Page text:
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Brian Scarbeau Insights from a seasoned Computer Science Trainer

It's very important as a teacher to make sure students follow written instructions when working with the Curlique lessons . Walk around the room and make sure students are working on their own vs having another student do everything for them.

Even after lecturing to students about concepts and even after giving a demo of what they will be doing in class there will always be that student that doesn't get it.  So what do you do?

The first thing that I do as a teacher is to have the student do the lesson over after I explain the concepts to them again. More than likely, the student missed doing something in the lesson and it was minor. However, if students don't understand the concepts then they will do poorly on the test that you give them.

Here's an example of the lesson in viewstate:

ViewState

When a postback occurs, the browser sends a new request to the server. As part of this request, the ViewState is also sent. The ViewState contains information about the state of the page when the postback occurred. It's a snapshot of the page and gives, for example, the text in textboxes, which dropdownlist item was selected, and which checkboxes were checked. The ViewState information is encrypted for security reasons and then decoded by the server. The ViewState information is used by the server to construct its response.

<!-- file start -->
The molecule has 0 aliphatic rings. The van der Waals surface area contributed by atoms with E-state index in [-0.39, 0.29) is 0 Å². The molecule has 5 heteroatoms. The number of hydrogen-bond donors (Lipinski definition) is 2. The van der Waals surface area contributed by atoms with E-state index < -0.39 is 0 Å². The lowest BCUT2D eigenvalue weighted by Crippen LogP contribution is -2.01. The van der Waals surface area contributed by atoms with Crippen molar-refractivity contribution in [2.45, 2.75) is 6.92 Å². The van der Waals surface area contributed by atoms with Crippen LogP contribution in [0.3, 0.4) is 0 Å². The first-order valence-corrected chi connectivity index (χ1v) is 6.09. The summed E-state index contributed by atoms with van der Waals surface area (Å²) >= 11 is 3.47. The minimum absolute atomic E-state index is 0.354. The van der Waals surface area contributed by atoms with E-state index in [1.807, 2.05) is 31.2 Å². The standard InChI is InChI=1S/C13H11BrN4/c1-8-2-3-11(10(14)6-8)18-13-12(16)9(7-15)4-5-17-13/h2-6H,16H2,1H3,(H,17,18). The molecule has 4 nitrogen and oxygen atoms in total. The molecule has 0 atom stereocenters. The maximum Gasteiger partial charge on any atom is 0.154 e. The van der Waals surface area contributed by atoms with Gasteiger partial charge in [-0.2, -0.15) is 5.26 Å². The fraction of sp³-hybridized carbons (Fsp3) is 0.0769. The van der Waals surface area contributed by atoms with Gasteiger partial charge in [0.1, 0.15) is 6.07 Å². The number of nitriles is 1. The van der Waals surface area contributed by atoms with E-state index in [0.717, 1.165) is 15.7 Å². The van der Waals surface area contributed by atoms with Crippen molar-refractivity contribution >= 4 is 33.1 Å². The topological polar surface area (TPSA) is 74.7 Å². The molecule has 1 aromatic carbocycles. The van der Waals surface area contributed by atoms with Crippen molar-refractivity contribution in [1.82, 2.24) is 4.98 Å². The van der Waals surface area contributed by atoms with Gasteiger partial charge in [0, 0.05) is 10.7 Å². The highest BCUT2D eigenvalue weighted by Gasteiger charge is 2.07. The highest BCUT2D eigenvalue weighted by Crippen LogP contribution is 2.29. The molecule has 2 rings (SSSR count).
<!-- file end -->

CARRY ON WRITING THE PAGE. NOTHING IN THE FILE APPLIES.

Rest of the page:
All web controls have an EnableViewState property that can be set to True or False. By default, this property is set to True, which means the state of the control is saved in the ViewState. There are times when you want to set the EnableViewState property to False. For example, if a textbox control has its ReadOnly property set to True, you know its value won't change. There is no reason to save its ViewState property. Setting the ViewState property of your web controls to False increases the speed and performance of your web application.

All web controls also have a property called EnableViewStateMac (Mac stands for machine authentication check). You should leave the EnableViewStateMac property set to False.


Another useful feature of ViewState is that you can use it to store information between postbacks. You can save information in ViewState variables and then retrieve it again. The information is only saved in the ViewState of the current page; if you navigate to a different page, the ViewState data is lost. Reading from and writing to ViewState variables is easy:

dim outName as string
'save viewstate variable
ViewState("name")="Bobby Riggs"
'retrieve viewstate variable
outName=ViewState("name")



ViewState variables are saved as strings. You may need to convert your value to a string before you save it to the ViewState.
 
I enjoy the Tech Tips that are included in the lesson.
 
The lesson usually has about 13 screens that students read on their own and follow instructions. Then there is a task that they do on their own.
Several students do finish early and will either help other students or start a new lesson.
 
Lesson 7 has the students create a photo album page using an array and a loop.
 
 

 

Posted on Friday, November 4, 2005 7:57 AM Teaching with ASP.NET | Back to top

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